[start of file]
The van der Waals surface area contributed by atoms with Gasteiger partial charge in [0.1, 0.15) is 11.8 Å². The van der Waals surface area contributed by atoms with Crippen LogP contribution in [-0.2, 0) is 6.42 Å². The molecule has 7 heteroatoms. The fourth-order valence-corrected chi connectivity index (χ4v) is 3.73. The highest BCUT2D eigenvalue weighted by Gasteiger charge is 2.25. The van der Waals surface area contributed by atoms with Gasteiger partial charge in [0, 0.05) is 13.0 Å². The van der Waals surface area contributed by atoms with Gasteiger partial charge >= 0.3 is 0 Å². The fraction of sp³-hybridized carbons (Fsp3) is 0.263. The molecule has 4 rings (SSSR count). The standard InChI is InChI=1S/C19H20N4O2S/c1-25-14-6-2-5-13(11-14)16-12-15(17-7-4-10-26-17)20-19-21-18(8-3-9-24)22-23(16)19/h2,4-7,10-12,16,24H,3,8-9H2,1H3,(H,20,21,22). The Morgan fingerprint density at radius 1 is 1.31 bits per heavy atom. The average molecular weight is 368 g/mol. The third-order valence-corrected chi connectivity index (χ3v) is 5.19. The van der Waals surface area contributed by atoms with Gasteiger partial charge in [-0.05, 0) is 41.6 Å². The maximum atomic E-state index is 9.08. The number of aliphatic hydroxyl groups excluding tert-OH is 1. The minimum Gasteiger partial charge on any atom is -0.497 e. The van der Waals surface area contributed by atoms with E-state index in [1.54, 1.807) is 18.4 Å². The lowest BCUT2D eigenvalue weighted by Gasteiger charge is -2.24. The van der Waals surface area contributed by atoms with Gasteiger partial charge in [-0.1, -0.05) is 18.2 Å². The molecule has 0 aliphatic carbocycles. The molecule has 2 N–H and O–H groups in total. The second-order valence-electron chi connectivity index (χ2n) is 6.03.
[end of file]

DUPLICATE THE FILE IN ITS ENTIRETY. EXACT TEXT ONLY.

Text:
The van der Waals surface area contributed by atoms with Gasteiger partial charge in [0.1, 0.15) is 11.8 Å². The van der Waals surface area contributed by atoms with Crippen LogP contribution in [-0.2, 0) is 6.42 Å². The molecule has 7 heteroatoms. The fourth-order valence-corrected chi connectivity index (χ4v) is 3.73. The highest BCUT2D eigenvalue weighted by Gasteiger charge is 2.25. The van der Waals surface area contributed by atoms with Gasteiger partial charge in [0, 0.05) is 13.0 Å². The van der Waals surface area contributed by atoms with Gasteiger partial charge >= 0.3 is 0 Å². The fraction of sp³-hybridized carbons (Fsp3) is 0.263. The molecule has 4 rings (SSSR count). The standard InChI is InChI=1S/C19H20N4O2S/c1-25-14-6-2-5-13(11-14)16-12-15(17-7-4-10-26-17)20-19-21-18(8-3-9-24)22-23(16)19/h2,4-7,10-12,16,24H,3,8-9H2,1H3,(H,20,21,22). The Morgan fingerprint density at radius 1 is 1.31 bits per heavy atom. The average molecular weight is 368 g/mol. The third-order valence-corrected chi connectivity index (χ3v) is 5.19. The van der Waals surface area contributed by atoms with Gasteiger partial charge in [-0.05, 0) is 41.6 Å². The maximum atomic E-state index is 9.08. The number of aliphatic hydroxyl groups excluding tert-OH is 1. The minimum Gasteiger partial charge on any atom is -0.497 e. The van der Waals surface area contributed by atoms with E-state index in [1.54, 1.807) is 18.4 Å². The lowest BCUT2D eigenvalue weighted by Gasteiger charge is -2.24. The van der Waals surface area contributed by atoms with Gasteiger partial charge in [-0.1, -0.05) is 18.2 Å². The molecule has 0 aliphatic carbocycles. The molecule has 2 N–H and O–H groups in total. The second-order valence-electron chi connectivity index (χ2n) is 6.03.